Oh yes! He is wonderful. He helps me with all my art projects, etc. even if he is not particularly interested in what I am doing. BUT the art brings in extra $, so we are both interested in that! LOL! He even BOUGHT me the large tumbler as a surprise....my old one was insufficient and noisy. You can only borrow him for another 7 weeks though. We marry on May 1st. LOL! Good luck on the tumbling and let me know if I can help. I can ask fiance how he gets the proper mix, and get back to you if you like. But i do know, depending on your glass, tumbling can take several days, at least. Good luck!

molly
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Postby molly » Fri Mar 05, 2004 8:21 am

Oh, and I forgot to add, we use beach sand from the coast. I did that because it costs nothing, but perhaps it is more effective that the "grits". I really don't know, as beach sand is all I have ever used.

Don Burt
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Postby Don Burt » Fri Mar 05, 2004 8:43 am

lauri wrote:Brian wrote:

Use liquidised news paper / paper kittly litter

Pasty sludge sounds Ok

Watch out 4 gassing a tiny drop of bleach may help

You are recycling ?
Does it gas out if I apply unused kitty litter
-lauri :shock:


I'm confused. The bleach is added to the pasty sludge in the kitty litter? Do we do this indoors?

Brian and Jenny Blanthorn
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Postby Brian and Jenny Blanthorn » Mon Mar 08, 2004 7:18 am

Don Burt wrote:
lauri wrote:Brian wrote:

Use liquidised news paper / paper kittly litter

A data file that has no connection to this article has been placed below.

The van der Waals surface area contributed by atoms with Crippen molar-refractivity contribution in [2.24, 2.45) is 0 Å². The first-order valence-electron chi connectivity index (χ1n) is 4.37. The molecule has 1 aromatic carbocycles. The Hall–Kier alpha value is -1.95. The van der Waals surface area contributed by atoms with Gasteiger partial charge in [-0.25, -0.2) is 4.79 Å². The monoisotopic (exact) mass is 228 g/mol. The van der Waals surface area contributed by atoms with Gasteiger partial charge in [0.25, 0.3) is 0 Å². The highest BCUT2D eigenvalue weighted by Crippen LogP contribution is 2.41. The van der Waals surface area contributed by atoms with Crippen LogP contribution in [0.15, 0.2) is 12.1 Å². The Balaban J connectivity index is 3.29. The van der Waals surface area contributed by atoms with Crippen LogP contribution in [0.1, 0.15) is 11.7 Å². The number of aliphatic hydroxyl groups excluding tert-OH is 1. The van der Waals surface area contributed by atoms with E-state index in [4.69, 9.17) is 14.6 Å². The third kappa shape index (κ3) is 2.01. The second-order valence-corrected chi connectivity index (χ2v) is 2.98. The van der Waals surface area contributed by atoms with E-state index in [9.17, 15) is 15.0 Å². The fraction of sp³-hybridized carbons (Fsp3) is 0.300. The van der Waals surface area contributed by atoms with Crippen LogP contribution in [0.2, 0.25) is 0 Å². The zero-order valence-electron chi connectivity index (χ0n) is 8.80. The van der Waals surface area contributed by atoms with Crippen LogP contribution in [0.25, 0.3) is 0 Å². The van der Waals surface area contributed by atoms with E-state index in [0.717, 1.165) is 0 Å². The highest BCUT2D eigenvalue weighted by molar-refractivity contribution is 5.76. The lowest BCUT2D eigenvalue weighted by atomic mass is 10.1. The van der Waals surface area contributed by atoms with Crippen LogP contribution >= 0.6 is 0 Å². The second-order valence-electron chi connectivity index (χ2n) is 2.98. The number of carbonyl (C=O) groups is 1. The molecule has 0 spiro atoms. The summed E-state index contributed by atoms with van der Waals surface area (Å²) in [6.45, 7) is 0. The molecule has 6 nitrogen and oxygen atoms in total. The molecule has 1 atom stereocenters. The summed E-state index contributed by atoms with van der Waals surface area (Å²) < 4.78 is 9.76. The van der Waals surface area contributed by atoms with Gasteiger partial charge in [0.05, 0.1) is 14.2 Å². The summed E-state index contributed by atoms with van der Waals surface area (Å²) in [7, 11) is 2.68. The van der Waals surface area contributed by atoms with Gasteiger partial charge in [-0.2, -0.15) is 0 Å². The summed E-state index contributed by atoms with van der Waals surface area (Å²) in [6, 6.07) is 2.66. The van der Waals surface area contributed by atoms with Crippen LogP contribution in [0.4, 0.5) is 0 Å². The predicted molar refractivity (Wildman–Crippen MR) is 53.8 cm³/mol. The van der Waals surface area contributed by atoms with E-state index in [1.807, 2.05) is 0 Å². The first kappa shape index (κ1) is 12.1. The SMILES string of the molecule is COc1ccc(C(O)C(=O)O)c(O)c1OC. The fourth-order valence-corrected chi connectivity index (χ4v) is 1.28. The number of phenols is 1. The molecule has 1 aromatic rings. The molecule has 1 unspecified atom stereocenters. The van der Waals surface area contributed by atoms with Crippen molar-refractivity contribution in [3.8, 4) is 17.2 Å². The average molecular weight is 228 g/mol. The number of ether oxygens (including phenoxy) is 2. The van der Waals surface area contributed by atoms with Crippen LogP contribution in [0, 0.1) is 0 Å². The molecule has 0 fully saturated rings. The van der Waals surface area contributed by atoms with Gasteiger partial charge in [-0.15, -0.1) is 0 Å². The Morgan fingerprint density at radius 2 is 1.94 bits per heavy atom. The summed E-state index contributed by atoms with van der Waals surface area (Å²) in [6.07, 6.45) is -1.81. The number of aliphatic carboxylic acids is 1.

Pasty sludge sounds Ok

Watch out 4 gassing a tiny drop of bleach may help

You are recycling ?
Does it gas out if I apply unused kitty litter
-lauri :shock:


I'm confused. The bleach is added to the pasty sludge in the kitty litter? Do we do this indoors?


I have found that as the tummbling goes on gass is given off

If U get this problem a drop of bleach may help

I put the bleach in when I start it up

But only a drop

Brian
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BillBrach
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Location: Gainesville, FL

Postby BillBrach » Mon Mar 08, 2004 9:20 am

Brian,

Why "only a drop". What difference would it make if there were 2 drops, 5 drops, 10 drops ??

Is the bleach going to do something to the glass ?? Maybe a neat new effect ??

I know that bleach attackes the porcelain in tubs and loo's. Will it leave neat pitts in glass too ??

Bill
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Goldfinger
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Rockin & Tumblin

Postby Goldfinger » Mon Mar 08, 2004 10:15 am

Here are a couple links you might find useful.

http://www.gemworld.com/Tumbling.asp

http://www.memphisgeology.org/tips_tumbling.html

While the material may be different- the procedure remains the same.

Steve

Brian and Jenny Blanthorn
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Postby Brian and Jenny Blanthorn » Mon Mar 08, 2004 11:46 am

BillBrach wrote:Brian,

Why "only a drop". What difference would it make if there were 2 drops, 5 drops, 10 drops ??

Is the bleach going to do something to the glass ?? Maybe a neat new effect ??

I know that bleach attackes the porcelain in tubs and loo's. Will it leave neat pitts in glass too ??

Bill


I am not over keen on bleach

So I only use a little, its only 2 stop the gassing

I dont expect bleach 2 attack window glass coloured stuff may B different

Brian
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Brian and Jenny Blanthorn
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Re: Rockin & Tumblin

Postby Brian and Jenny Blanthorn » Mon Mar 08, 2004 12:00 pm

Steve Eshbaugh wrote:Here are a couple links you might find useful.

http://www.gemworld.com/Tumbling.asp

http://www.memphisgeology.org/tips_tumbling.html

While the material may be different- the procedure remains the same.

Steve


Gem world is a good link

But glass is a lot more difficult due 2 fractures

In adition 2 the Gem World info, start the fillers, wood, bands early mayB even in the rough stages

N keep the glass small 2 start with

Brian